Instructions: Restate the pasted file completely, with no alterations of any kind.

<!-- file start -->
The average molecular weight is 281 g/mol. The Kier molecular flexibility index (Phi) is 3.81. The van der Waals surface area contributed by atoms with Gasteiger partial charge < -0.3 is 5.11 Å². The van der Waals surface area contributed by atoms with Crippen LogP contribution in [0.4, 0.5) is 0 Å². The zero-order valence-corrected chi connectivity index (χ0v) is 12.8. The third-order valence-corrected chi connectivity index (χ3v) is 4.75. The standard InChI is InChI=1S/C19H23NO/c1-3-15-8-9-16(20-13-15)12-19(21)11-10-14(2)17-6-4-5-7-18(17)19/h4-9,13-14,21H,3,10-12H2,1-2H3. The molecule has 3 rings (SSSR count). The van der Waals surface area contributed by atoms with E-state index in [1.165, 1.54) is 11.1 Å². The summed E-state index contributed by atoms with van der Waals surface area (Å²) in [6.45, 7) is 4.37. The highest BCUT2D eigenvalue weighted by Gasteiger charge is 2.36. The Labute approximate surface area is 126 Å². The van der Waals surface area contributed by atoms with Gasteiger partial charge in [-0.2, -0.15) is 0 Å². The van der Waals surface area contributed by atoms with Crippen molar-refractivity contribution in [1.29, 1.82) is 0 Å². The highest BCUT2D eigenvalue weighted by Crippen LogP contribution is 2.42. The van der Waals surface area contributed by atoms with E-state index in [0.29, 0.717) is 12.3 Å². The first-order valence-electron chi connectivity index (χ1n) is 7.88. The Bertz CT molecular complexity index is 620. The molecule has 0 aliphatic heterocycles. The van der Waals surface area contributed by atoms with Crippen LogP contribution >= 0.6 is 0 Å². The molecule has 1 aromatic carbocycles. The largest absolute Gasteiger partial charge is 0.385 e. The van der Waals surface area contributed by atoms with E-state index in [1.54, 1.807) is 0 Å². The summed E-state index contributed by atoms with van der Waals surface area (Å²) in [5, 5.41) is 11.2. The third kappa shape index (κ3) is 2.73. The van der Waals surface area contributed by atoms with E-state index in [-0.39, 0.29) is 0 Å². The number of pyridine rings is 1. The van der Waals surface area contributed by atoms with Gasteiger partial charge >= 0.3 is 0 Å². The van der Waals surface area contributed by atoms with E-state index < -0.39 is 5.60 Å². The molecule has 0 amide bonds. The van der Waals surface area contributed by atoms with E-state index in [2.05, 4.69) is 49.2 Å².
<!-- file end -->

The average molecular weight is 281 g/mol. The Kier molecular flexibility index (Phi) is 3.81. The van der Waals surface area contributed by atoms with Gasteiger partial charge < -0.3 is 5.11 Å². The van der Waals surface area contributed by atoms with Crippen LogP contribution in [0.4, 0.5) is 0 Å². The zero-order valence-corrected chi connectivity index (χ0v) is 12.8. The third-order valence-corrected chi connectivity index (χ3v) is 4.75. The standard InChI is InChI=1S/C19H23NO/c1-3-15-8-9-16(20-13-15)12-19(21)11-10-14(2)17-6-4-5-7-18(17)19/h4-9,13-14,21H,3,10-12H2,1-2H3. The molecule has 3 rings (SSSR count). The van der Waals surface area contributed by atoms with E-state index in [1.165, 1.54) is 11.1 Å². The summed E-state index contributed by atoms with van der Waals surface area (Å²) in [6.45, 7) is 4.37. The highest BCUT2D eigenvalue weighted by Gasteiger charge is 2.36. The Labute approximate surface area is 126 Å². The van der Waals surface area contributed by atoms with Gasteiger partial charge in [-0.2, -0.15) is 0 Å². The van der Waals surface area contributed by atoms with Crippen molar-refractivity contribution in [1.29, 1.82) is 0 Å². The highest BCUT2D eigenvalue weighted by Crippen LogP contribution is 2.42. The van der Waals surface area contributed by atoms with E-state index in [0.29, 0.717) is 12.3 Å². The first-order valence-electron chi connectivity index (χ1n) is 7.88. The Bertz CT molecular complexity index is 620. The molecule has 0 aliphatic heterocycles. The van der Waals surface area contributed by atoms with Crippen LogP contribution >= 0.6 is 0 Å². The molecule has 1 aromatic carbocycles. The largest absolute Gasteiger partial charge is 0.385 e. The van der Waals surface area contributed by atoms with E-state index in [1.54, 1.807) is 0 Å². The summed E-state index contributed by atoms with van der Waals surface area (Å²) in [5, 5.41) is 11.2. The third kappa shape index (κ3) is 2.73. The van der Waals surface area contributed by atoms with E-state index in [-0.39, 0.29) is 0 Å². The number of pyridine rings is 1. The van der Waals surface area contributed by atoms with Gasteiger partial charge >= 0.3 is 0 Å². The van der Waals surface area contributed by atoms with E-state index < -0.39 is 5.60 Å². The molecule has 0 amide bonds. The van der Waals surface area contributed by atoms with E-state index in [2.05, 4.69) is 49.2 Å².